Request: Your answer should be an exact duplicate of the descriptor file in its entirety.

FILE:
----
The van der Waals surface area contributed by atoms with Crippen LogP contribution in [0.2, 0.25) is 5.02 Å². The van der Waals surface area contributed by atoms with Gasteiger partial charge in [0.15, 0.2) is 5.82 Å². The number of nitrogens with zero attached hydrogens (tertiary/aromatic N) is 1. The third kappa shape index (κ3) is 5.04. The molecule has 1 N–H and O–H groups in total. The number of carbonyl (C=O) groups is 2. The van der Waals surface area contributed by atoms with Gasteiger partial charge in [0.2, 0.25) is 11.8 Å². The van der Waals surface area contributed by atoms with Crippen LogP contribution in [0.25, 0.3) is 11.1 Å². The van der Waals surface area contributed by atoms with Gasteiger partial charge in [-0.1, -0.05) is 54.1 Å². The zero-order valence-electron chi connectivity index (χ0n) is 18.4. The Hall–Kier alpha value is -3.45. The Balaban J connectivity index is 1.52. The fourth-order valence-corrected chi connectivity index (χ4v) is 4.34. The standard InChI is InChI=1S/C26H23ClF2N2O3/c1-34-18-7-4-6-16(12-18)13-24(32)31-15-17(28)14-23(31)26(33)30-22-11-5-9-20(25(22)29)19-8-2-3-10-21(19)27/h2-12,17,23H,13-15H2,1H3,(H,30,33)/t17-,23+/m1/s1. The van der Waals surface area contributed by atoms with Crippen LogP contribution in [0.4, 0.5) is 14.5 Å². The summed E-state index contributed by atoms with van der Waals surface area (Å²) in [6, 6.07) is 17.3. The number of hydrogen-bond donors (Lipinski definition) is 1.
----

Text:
The van der Waals surface area contributed by atoms with Crippen LogP contribution in [0.2, 0.25) is 5.02 Å². The van der Waals surface area contributed by atoms with Gasteiger partial charge in [0.15, 0.2) is 5.82 Å². The number of nitrogens with zero attached hydrogens (tertiary/aromatic N) is 1. The third kappa shape index (κ3) is 5.04. The molecule has 1 N–H and O–H groups in total. The number of carbonyl (C=O) groups is 2. The van der Waals surface area contributed by atoms with Gasteiger partial charge in [0.2, 0.25) is 11.8 Å². The van der Waals surface area contributed by atoms with Crippen LogP contribution in [0.25, 0.3) is 11.1 Å². The van der Waals surface area contributed by atoms with Gasteiger partial charge in [-0.1, -0.05) is 54.1 Å². The zero-order valence-electron chi connectivity index (χ0n) is 18.4. The Hall–Kier alpha value is -3.45. The Balaban J connectivity index is 1.52. The fourth-order valence-corrected chi connectivity index (χ4v) is 4.34. The standard InChI is InChI=1S/C26H23ClF2N2O3/c1-34-18-7-4-6-16(12-18)13-24(32)31-15-17(28)14-23(31)26(33)30-22-11-5-9-20(25(22)29)19-8-2-3-10-21(19)27/h2-12,17,23H,13-15H2,1H3,(H,30,33)/t17-,23+/m1/s1. The van der Waals surface area contributed by atoms with Crippen LogP contribution in [0.4, 0.5) is 14.5 Å². The summed E-state index contributed by atoms with van der Waals surface area (Å²) in [6, 6.07) is 17.3. The number of hydrogen-bond donors (Lipinski definition) is 1.